After a playoff career-high 36 points in Game 1, Jimmy Butler didn't need to be a scorer in Game 2 against the Brooklyn Nets. The Philadelphia 76ers' offensive barrage was covered. Ben Simmons bounced back in explosive fashion at both ends of the floor with 18 points, 10 rebounds, and 12 assists, while Joel Embiid poured in 23 points in just 21 minutes. Butler, with his quiet seven-point outing, was able to sit back as his teammates led the blowout.
But even with the big drop in scoring, Game 2 was a positive one for Butler. Primarily because of the much-needed rotation adjustment made by Brett Brown: drop T.J. McConnell for Point Butler.
After yet another performance in Game 1 where all of McConnell’s flaws were on display — the limited defense, the complete lack of gravity as a shooter, the damaging tendency to dribble out of wide-open 3-pointers — I thought Brown should drop McConnell from the rotation. With the opportunity to let Butler soak up backup point guard minutes and let Zhaire Smith enter the rotation for additional shooting guard depth, there was a route to help some of the team’s weaknesses with simple adjustments.
Plays like this (as well as his bad defense) are why the Sixers need to cut out McConnell's minutes, especially when Ennis is back.— Tom West (@TomWestNBA) April 15, 2019
He's left totally unguarded which clogs the lane, then on top of that he passes up a wide-open 3 and dribbles away a possession pic.twitter.com/qEHLU9B8rK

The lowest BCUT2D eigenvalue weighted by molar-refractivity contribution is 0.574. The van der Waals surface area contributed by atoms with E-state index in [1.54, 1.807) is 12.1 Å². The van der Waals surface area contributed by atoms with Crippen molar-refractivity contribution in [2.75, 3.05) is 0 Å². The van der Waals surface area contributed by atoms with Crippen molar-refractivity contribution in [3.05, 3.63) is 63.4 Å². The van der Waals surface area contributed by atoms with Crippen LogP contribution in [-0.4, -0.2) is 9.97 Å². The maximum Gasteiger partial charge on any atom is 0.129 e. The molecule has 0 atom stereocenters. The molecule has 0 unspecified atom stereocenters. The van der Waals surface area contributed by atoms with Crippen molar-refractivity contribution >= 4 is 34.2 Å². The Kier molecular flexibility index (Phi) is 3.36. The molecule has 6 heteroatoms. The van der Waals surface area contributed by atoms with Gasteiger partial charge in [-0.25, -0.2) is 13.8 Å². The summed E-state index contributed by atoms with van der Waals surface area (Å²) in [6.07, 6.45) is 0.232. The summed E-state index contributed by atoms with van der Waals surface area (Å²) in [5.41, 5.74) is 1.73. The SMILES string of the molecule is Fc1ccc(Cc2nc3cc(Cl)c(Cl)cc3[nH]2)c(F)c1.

And — to my surprise — after loyally playing McConnell for so long, Brown didn’t hesitate to make a change. McConnell’s 10 minutes only came in garbage time, James Ennis returned to fill out the wing rotation, and Butler was able to take the reins with some run as lead backup guard. He finished with seven assists to zero turnovers, providing what the Sixers needed from him in that role. He's a good enough passer and ball handler to lead stretches without Simmons.
Even though Butler doesn’t command a ton of gravity as a 3-point shooter, and he attempted a mere 2.7 triples per game with Philly in the regular season, it makes an instantaneous difference having someone that defenses have to respect at any level. Leave Butler alone, or let him get ahead of you off a screen, and he can spot-up or pull-up in ways that McConnell never can.
That reality pulls defenders from the basket. The Nets have been top-locking (where off-ball defenders place themselves between the off-ball player and the passes and screens they try to use) the Sixers’ best shooters, JJ Redick and Tobias Harris. When that’s the case, it creates chances for shooters to leave screens and cut backdoor.
Even though Caris LeVert just falls asleep here and lets Harris slip by him, it’s much easier for a ball handler to whip these passes inside when his own defender isn’t dropping back to clog the lane and help on those passing lanes. Along with all the other ways McConnell’s zero-gravity presence hurts the Sixers, it also limits what he can do with the ball. With a shifty change of direction, Butler creates a passing lane around Treveon Graham and fires a pass through the defense to Harris for the layup:
The Nets have often used spurts of zone defense to throw opponents off this season. After having some struggles against it in Game 1, the Sixers were far more prepared to get the looks they wanted in Game 2.